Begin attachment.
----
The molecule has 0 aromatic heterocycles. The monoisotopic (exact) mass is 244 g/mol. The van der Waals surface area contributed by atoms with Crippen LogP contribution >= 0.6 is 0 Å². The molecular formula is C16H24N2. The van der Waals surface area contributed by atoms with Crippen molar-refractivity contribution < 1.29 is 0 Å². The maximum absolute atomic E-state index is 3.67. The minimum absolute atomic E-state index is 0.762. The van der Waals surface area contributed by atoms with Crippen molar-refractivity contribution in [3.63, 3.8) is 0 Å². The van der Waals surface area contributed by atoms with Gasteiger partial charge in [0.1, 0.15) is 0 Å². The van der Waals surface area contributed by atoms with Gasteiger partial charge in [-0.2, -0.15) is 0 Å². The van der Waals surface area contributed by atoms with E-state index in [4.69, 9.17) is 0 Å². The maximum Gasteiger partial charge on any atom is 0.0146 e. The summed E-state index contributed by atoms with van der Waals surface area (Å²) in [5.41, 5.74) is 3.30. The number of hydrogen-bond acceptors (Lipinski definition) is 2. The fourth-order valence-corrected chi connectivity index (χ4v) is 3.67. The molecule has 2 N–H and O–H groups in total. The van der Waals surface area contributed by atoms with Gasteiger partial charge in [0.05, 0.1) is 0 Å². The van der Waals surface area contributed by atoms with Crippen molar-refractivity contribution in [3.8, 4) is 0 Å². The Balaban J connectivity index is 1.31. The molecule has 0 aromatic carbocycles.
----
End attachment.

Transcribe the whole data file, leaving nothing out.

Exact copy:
The molecule has 0 aromatic heterocycles. The monoisotopic (exact) mass is 244 g/mol. The van der Waals surface area contributed by atoms with Crippen LogP contribution >= 0.6 is 0 Å². The molecular formula is C16H24N2. The van der Waals surface area contributed by atoms with Crippen molar-refractivity contribution < 1.29 is 0 Å². The maximum absolute atomic E-state index is 3.67. The minimum absolute atomic E-state index is 0.762. The van der Waals surface area contributed by atoms with Crippen molar-refractivity contribution in [3.63, 3.8) is 0 Å². The van der Waals surface area contributed by atoms with Gasteiger partial charge in [0.1, 0.15) is 0 Å². The van der Waals surface area contributed by atoms with Gasteiger partial charge in [-0.2, -0.15) is 0 Å². The van der Waals surface area contributed by atoms with E-state index in [4.69, 9.17) is 0 Å². The maximum Gasteiger partial charge on any atom is 0.0146 e. The summed E-state index contributed by atoms with van der Waals surface area (Å²) in [5.41, 5.74) is 3.30. The number of hydrogen-bond acceptors (Lipinski definition) is 2. The fourth-order valence-corrected chi connectivity index (χ4v) is 3.67. The molecule has 2 N–H and O–H groups in total. The van der Waals surface area contributed by atoms with Gasteiger partial charge in [0.05, 0.1) is 0 Å². The van der Waals surface area contributed by atoms with Crippen molar-refractivity contribution in [3.8, 4) is 0 Å². The Balaban J connectivity index is 1.31. The molecule has 0 aromatic carbocycles.